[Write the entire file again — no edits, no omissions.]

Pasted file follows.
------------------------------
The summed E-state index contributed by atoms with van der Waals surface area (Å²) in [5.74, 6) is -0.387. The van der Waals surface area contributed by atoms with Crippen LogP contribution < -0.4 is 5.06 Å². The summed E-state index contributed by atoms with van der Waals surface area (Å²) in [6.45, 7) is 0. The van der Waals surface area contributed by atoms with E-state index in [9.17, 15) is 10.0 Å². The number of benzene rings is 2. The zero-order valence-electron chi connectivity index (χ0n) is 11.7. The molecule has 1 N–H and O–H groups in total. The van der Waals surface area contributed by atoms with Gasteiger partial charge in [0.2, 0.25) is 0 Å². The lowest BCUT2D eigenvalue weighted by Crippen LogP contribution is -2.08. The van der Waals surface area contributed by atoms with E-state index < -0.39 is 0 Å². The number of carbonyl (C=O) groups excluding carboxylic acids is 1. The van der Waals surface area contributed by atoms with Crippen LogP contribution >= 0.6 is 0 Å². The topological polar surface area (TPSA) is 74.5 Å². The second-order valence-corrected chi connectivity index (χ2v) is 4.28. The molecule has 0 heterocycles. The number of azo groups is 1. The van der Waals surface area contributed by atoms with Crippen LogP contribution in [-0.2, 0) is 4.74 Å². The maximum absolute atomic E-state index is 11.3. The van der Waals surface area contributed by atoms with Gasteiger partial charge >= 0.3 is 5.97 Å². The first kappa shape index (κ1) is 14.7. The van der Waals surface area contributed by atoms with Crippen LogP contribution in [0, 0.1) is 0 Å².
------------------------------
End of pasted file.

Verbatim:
The summed E-state index contributed by atoms with van der Waals surface area (Å²) in [5.74, 6) is -0.387. The van der Waals surface area contributed by atoms with Crippen LogP contribution < -0.4 is 5.06 Å². The summed E-state index contributed by atoms with van der Waals surface area (Å²) in [6.45, 7) is 0. The van der Waals surface area contributed by atoms with E-state index in [9.17, 15) is 10.0 Å². The number of benzene rings is 2. The zero-order valence-electron chi connectivity index (χ0n) is 11.7. The molecule has 1 N–H and O–H groups in total. The van der Waals surface area contributed by atoms with Gasteiger partial charge in [0.2, 0.25) is 0 Å². The lowest BCUT2D eigenvalue weighted by Crippen LogP contribution is -2.08. The van der Waals surface area contributed by atoms with E-state index < -0.39 is 0 Å². The number of carbonyl (C=O) groups excluding carboxylic acids is 1. The van der Waals surface area contributed by atoms with Crippen LogP contribution >= 0.6 is 0 Å². The topological polar surface area (TPSA) is 74.5 Å². The second-order valence-corrected chi connectivity index (χ2v) is 4.28. The molecule has 0 heterocycles. The number of azo groups is 1. The van der Waals surface area contributed by atoms with Crippen LogP contribution in [-0.2, 0) is 4.74 Å². The maximum absolute atomic E-state index is 11.3. The van der Waals surface area contributed by atoms with Gasteiger partial charge >= 0.3 is 5.97 Å². The first kappa shape index (κ1) is 14.7. The van der Waals surface area contributed by atoms with Crippen LogP contribution in [0, 0.1) is 0 Å².